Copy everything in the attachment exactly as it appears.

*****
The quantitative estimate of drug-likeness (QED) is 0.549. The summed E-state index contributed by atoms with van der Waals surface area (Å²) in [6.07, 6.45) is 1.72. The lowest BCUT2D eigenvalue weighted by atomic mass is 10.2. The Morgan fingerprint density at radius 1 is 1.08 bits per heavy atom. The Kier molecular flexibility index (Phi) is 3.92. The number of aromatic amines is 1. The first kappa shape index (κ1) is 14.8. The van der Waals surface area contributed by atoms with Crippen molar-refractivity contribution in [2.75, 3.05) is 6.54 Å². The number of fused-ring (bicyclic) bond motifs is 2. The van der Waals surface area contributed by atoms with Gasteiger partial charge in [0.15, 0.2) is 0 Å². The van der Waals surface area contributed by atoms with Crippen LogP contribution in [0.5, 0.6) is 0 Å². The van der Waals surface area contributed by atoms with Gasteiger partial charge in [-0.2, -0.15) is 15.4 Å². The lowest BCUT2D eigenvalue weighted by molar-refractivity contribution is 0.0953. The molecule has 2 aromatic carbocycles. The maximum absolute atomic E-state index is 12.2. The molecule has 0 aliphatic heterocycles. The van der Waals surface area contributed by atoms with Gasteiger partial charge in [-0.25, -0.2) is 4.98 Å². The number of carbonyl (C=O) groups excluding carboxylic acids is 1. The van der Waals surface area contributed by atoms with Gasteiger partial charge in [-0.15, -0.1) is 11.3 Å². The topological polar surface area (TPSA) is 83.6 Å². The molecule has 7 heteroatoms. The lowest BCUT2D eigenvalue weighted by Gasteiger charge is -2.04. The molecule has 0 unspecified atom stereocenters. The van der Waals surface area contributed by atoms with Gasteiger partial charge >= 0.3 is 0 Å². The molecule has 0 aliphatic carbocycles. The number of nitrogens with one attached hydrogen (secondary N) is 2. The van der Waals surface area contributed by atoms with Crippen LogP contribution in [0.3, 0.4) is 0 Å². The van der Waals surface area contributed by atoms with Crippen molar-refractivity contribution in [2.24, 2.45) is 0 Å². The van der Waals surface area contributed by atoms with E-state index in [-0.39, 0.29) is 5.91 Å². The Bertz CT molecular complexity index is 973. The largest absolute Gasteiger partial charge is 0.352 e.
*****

The quantitative estimate of drug-likeness (QED) is 0.549. The summed E-state index contributed by atoms with van der Waals surface area (Å²) in [6.07, 6.45) is 1.72. The lowest BCUT2D eigenvalue weighted by atomic mass is 10.2. The Morgan fingerprint density at radius 1 is 1.08 bits per heavy atom. The Kier molecular flexibility index (Phi) is 3.92. The number of aromatic amines is 1. The first kappa shape index (κ1) is 14.8. The van der Waals surface area contributed by atoms with Crippen molar-refractivity contribution in [2.75, 3.05) is 6.54 Å². The number of fused-ring (bicyclic) bond motifs is 2. The van der Waals surface area contributed by atoms with Gasteiger partial charge in [0.15, 0.2) is 0 Å². The van der Waals surface area contributed by atoms with Crippen LogP contribution in [0.5, 0.6) is 0 Å². The van der Waals surface area contributed by atoms with Gasteiger partial charge in [-0.2, -0.15) is 15.4 Å². The lowest BCUT2D eigenvalue weighted by molar-refractivity contribution is 0.0953. The molecule has 2 aromatic carbocycles. The maximum absolute atomic E-state index is 12.2. The molecule has 0 aliphatic heterocycles. The van der Waals surface area contributed by atoms with Gasteiger partial charge in [-0.25, -0.2) is 4.98 Å². The number of carbonyl (C=O) groups excluding carboxylic acids is 1. The van der Waals surface area contributed by atoms with Gasteiger partial charge in [-0.15, -0.1) is 11.3 Å². The topological polar surface area (TPSA) is 83.6 Å². The molecule has 7 heteroatoms. The lowest BCUT2D eigenvalue weighted by Gasteiger charge is -2.04. The molecule has 0 unspecified atom stereocenters. The van der Waals surface area contributed by atoms with Gasteiger partial charge >= 0.3 is 0 Å². The molecule has 0 aliphatic carbocycles. The number of nitrogens with one attached hydrogen (secondary N) is 2. The van der Waals surface area contributed by atoms with Crippen LogP contribution in [0.3, 0.4) is 0 Å². The van der Waals surface area contributed by atoms with Crippen molar-refractivity contribution in [2.24, 2.45) is 0 Å². The van der Waals surface area contributed by atoms with E-state index in [-0.39, 0.29) is 5.91 Å². The Bertz CT molecular complexity index is 973. The largest absolute Gasteiger partial charge is 0.352 e.